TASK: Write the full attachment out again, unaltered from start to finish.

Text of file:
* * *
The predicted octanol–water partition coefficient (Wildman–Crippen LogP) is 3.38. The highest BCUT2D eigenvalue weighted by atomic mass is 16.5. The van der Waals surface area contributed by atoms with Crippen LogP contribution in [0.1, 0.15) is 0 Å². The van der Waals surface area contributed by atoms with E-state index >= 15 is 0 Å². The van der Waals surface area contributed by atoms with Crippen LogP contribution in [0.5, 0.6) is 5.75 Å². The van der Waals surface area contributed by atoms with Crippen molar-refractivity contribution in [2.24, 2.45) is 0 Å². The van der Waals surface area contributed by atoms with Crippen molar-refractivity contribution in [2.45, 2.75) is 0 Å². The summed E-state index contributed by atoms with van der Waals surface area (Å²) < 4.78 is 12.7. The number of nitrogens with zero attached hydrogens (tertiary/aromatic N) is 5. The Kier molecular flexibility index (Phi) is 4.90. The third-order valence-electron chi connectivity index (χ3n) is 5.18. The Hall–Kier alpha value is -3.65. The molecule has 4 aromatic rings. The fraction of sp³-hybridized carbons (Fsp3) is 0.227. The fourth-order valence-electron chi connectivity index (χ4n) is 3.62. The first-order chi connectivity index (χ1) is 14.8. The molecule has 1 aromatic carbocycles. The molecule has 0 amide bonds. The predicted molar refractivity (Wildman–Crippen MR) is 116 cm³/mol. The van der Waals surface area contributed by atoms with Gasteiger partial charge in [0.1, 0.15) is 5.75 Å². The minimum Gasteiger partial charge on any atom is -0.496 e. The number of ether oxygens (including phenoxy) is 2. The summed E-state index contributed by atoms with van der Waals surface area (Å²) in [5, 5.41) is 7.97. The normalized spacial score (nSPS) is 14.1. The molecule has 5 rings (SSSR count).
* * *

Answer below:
The predicted octanol–water partition coefficient (Wildman–Crippen LogP) is 3.38. The highest BCUT2D eigenvalue weighted by atomic mass is 16.5. The van der Waals surface area contributed by atoms with Crippen LogP contribution in [0.1, 0.15) is 0 Å². The van der Waals surface area contributed by atoms with E-state index >= 15 is 0 Å². The van der Waals surface area contributed by atoms with Crippen LogP contribution in [0.5, 0.6) is 5.75 Å². The van der Waals surface area contributed by atoms with Crippen molar-refractivity contribution in [2.24, 2.45) is 0 Å². The van der Waals surface area contributed by atoms with Crippen molar-refractivity contribution in [2.45, 2.75) is 0 Å². The summed E-state index contributed by atoms with van der Waals surface area (Å²) < 4.78 is 12.7. The number of nitrogens with zero attached hydrogens (tertiary/aromatic N) is 5. The Kier molecular flexibility index (Phi) is 4.90. The third-order valence-electron chi connectivity index (χ3n) is 5.18. The Hall–Kier alpha value is -3.65. The molecule has 4 aromatic rings. The fraction of sp³-hybridized carbons (Fsp3) is 0.227. The fourth-order valence-electron chi connectivity index (χ4n) is 3.62. The first-order chi connectivity index (χ1) is 14.8. The molecule has 1 aromatic carbocycles. The molecule has 0 amide bonds. The predicted molar refractivity (Wildman–Crippen MR) is 116 cm³/mol. The van der Waals surface area contributed by atoms with Gasteiger partial charge in [0.1, 0.15) is 5.75 Å². The minimum Gasteiger partial charge on any atom is -0.496 e. The number of ether oxygens (including phenoxy) is 2. The summed E-state index contributed by atoms with van der Waals surface area (Å²) in [5, 5.41) is 7.97. The normalized spacial score (nSPS) is 14.1. The molecule has 5 rings (SSSR count).